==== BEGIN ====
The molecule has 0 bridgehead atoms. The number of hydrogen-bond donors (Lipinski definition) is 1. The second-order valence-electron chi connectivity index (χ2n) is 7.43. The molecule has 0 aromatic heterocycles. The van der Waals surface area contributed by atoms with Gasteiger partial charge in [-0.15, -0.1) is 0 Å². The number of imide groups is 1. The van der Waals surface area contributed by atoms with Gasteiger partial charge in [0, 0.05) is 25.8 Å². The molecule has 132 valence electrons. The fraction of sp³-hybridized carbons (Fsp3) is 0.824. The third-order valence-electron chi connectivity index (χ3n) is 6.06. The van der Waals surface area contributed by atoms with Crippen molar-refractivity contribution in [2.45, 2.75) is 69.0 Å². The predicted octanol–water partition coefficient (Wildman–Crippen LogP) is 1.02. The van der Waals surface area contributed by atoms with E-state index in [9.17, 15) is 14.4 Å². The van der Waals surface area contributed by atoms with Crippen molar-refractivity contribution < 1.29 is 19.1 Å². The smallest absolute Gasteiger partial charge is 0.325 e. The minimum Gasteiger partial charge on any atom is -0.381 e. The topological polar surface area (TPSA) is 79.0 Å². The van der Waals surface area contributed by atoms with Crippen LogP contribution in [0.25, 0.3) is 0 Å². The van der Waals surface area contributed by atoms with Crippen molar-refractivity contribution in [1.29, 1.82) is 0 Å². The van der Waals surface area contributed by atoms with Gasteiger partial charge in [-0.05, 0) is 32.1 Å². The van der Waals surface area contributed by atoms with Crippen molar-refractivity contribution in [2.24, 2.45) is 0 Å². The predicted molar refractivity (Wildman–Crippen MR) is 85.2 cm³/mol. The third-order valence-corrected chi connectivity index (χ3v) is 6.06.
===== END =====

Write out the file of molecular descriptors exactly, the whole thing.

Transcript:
The molecule has 0 bridgehead atoms. The number of hydrogen-bond donors (Lipinski definition) is 1. The second-order valence-electron chi connectivity index (χ2n) is 7.43. The molecule has 0 aromatic heterocycles. The van der Waals surface area contributed by atoms with Gasteiger partial charge in [-0.15, -0.1) is 0 Å². The number of imide groups is 1. The van der Waals surface area contributed by atoms with Gasteiger partial charge in [0, 0.05) is 25.8 Å². The molecule has 132 valence electrons. The fraction of sp³-hybridized carbons (Fsp3) is 0.824. The third-order valence-electron chi connectivity index (χ3n) is 6.06. The van der Waals surface area contributed by atoms with Crippen molar-refractivity contribution in [2.45, 2.75) is 69.0 Å². The predicted octanol–water partition coefficient (Wildman–Crippen LogP) is 1.02. The van der Waals surface area contributed by atoms with E-state index in [9.17, 15) is 14.4 Å². The van der Waals surface area contributed by atoms with Crippen molar-refractivity contribution < 1.29 is 19.1 Å². The smallest absolute Gasteiger partial charge is 0.325 e. The minimum Gasteiger partial charge on any atom is -0.381 e. The topological polar surface area (TPSA) is 79.0 Å². The van der Waals surface area contributed by atoms with Crippen LogP contribution in [0.25, 0.3) is 0 Å². The van der Waals surface area contributed by atoms with Crippen molar-refractivity contribution in [1.29, 1.82) is 0 Å². The van der Waals surface area contributed by atoms with Gasteiger partial charge in [-0.05, 0) is 32.1 Å². The van der Waals surface area contributed by atoms with Crippen molar-refractivity contribution in [2.24, 2.45) is 0 Å². The predicted molar refractivity (Wildman–Crippen MR) is 85.2 cm³/mol. The third-order valence-corrected chi connectivity index (χ3v) is 6.06.